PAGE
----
Extreme drought now encompasses almost 10% of the country. In Texas, only 8% of the state is considered drought-free. Another 8.5% of the state is considered in “exceptional drought (D4),” the worst category on a four-point scale. The entirety of North Dakota is in a drought state while 78% of its southern neighbor is considered in drought, with conditions rated from moderate (D1) to extreme drought (D3). In Iowa, 39% of the state is suffering from abnormally dry conditions, or worse. In fact, pretty much all of the western half of the United States is parched to say the least.
“Dry is an understatement,” northeast Colorado farmer Marc Arnusch, whose farm may have to idle 60% of its acres in the face of irrigation water rationing, told Progressive Farmer. “Last week, our irrigation district issued a 5% pro-rate, which means many of our farms will have two to four days’ worth of irrigation water for the year.”
Water levels in the southwest will be getting low enough that water shortage declarations might be declared for the first time. According to the U.S. Bureau of Reclamation (USBR), water levels in two major lakes — Lake Powell and Lake Mead —are threatening the supply of water from the Colorado River which growing cities and farms rely on. The low supply in Lake Mede, the largest reservoir in the country, could also threaten electricity generation at Hoover Dam. It would be the lowest the lake has been since it was filled in the 1930s.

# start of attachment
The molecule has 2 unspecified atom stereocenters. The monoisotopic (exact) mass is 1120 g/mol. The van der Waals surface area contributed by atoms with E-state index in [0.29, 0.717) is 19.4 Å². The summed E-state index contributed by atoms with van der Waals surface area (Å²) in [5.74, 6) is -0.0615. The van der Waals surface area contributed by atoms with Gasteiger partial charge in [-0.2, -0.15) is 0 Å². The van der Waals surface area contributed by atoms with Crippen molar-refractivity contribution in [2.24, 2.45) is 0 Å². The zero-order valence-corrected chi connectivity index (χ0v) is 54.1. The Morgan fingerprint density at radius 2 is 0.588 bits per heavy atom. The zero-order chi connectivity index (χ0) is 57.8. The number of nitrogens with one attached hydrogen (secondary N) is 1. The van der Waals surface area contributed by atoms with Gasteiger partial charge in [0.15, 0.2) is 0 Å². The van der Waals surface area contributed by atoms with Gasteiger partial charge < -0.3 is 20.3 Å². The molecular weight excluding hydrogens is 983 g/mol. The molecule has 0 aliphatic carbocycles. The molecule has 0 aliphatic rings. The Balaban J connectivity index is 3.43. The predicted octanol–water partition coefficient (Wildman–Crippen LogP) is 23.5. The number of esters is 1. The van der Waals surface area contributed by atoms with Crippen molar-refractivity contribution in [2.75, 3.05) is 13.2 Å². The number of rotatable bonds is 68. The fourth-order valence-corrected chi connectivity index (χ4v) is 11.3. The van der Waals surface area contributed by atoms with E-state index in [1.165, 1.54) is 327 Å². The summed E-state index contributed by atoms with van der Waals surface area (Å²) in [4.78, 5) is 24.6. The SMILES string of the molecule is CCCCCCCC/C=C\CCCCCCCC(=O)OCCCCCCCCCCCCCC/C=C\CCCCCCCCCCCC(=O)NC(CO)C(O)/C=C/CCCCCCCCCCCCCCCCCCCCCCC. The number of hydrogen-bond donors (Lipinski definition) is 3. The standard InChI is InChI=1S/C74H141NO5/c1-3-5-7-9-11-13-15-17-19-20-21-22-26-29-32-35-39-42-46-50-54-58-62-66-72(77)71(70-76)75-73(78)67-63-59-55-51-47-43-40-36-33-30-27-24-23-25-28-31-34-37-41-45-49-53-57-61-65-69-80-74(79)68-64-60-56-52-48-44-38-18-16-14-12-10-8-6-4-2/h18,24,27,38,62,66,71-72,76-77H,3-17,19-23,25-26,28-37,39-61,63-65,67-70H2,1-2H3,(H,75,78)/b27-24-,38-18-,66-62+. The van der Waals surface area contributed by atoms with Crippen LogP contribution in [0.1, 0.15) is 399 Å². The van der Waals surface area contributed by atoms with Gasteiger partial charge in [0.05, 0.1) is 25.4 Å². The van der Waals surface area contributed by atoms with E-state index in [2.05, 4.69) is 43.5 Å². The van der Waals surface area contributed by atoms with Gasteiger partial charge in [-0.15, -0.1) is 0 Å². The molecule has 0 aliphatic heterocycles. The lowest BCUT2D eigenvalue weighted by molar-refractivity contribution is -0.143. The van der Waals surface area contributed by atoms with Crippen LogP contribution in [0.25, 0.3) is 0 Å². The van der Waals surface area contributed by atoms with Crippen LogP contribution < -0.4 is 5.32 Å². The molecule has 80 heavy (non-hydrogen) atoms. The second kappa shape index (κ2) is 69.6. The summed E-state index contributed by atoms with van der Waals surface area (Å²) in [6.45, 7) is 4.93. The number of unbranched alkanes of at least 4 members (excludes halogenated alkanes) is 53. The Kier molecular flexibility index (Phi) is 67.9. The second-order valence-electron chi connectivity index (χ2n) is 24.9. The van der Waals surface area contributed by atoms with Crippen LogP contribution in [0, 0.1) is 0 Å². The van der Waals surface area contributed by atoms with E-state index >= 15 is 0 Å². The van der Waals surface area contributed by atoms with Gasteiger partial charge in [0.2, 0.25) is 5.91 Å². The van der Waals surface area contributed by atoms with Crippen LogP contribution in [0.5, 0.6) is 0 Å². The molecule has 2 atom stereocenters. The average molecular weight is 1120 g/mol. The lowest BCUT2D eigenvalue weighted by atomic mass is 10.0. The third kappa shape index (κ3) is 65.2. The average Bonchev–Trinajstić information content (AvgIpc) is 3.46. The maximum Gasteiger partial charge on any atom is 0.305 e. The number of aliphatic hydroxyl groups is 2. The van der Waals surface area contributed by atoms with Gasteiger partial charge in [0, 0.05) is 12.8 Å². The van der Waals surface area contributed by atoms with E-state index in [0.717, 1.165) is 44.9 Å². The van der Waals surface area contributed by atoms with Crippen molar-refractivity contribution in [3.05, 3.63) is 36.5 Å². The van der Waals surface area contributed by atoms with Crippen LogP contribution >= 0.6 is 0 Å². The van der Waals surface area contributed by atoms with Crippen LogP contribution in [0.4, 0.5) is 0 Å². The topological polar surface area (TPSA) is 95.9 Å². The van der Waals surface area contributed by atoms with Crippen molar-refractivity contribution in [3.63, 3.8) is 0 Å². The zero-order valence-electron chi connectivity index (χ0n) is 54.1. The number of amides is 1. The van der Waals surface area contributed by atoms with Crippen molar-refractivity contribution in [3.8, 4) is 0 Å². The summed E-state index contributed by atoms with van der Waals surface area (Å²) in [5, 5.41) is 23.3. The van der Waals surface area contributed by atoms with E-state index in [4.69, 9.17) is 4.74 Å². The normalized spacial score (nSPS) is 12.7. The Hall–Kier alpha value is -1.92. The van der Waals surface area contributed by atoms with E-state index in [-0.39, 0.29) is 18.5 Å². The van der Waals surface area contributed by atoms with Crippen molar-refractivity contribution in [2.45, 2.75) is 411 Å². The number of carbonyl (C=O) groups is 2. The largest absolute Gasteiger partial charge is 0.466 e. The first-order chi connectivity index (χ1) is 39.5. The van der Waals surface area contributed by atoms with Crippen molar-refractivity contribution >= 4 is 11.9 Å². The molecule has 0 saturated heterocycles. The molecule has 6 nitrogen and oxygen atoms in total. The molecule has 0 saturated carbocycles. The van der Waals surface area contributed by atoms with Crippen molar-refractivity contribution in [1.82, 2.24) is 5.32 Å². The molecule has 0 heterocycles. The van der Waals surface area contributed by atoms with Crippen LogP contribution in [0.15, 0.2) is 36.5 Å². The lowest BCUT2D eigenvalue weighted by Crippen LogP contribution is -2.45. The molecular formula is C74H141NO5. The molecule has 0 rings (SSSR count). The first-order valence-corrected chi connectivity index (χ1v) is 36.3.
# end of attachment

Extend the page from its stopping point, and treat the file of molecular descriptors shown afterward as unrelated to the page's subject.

On March 5, Secretary of Agriculture, Tom Vilsack formerly declared 50 counties in California as “primary natural disaster areas” due to the drought. That designation makes those counties eligible for assistance from the Farm Service Agency (FSA), including FSA emergency loans.
“We write to urgently request for you to make a statewide declaration of emergency for the state of California,” said the group. “It is not a secret that we find ourselves yet again with a major drought. It is imperative we do all we can as elected leaders to ensure our constituents, and the communities they live in, have access to the resources they need during this time, namely water.”
So far, however, the state’s governor, Gavin Newsom, has yet to make the move. The designation is a balancing acting between environmentalists and agriculture groups since it would give state officials more flexibility in managing water supply and each group would have its own priorities as to how it was utilized.
“We’re preparing to do many things as it relates to preparing ourselves for the reality formally of second drought conditions,” the governor responded. “As it relates to the specific declaration of emergency which has all kinds of component parts, we are not prepared to do that at this moment.”
The drought has also been affecting the topsoil conditions. According to the latest Crop Progress Report, 12 states are seeing more than half of its topsoil in short to very short conditions.
“We’ve had minuscule amounts of moisture,” Kim Saueressig, a farmer in McCluskey, North Dakota, tells AgWeb.com. “We probably really haven’t seen a decent rain since probably the first week in August last year. Last fall was our fastest harvest we’ve ever had. And so, to go from a wet fall in 2019 and a wet spring in 2020, to now, it’s a total turnaround.”
According to the USDA, 85% of New Mexico had short to very short topsoil moisture conditions, while 77% of Texas finds itself in that category. Worse off is North Dakota , which is seeing 83% of the state with topsoil conditions that are desperately dry.
Planting season doesn’t ramp up for a several weeks, so there is time for improvement. According to the USDA, as of April 12 only 4% of corn has been planted in the nation. Currently, droughts rank second in types of phenomena associated with billion-dollar weather disasters during the past three decades, with annual losses nearing $9 billion per year.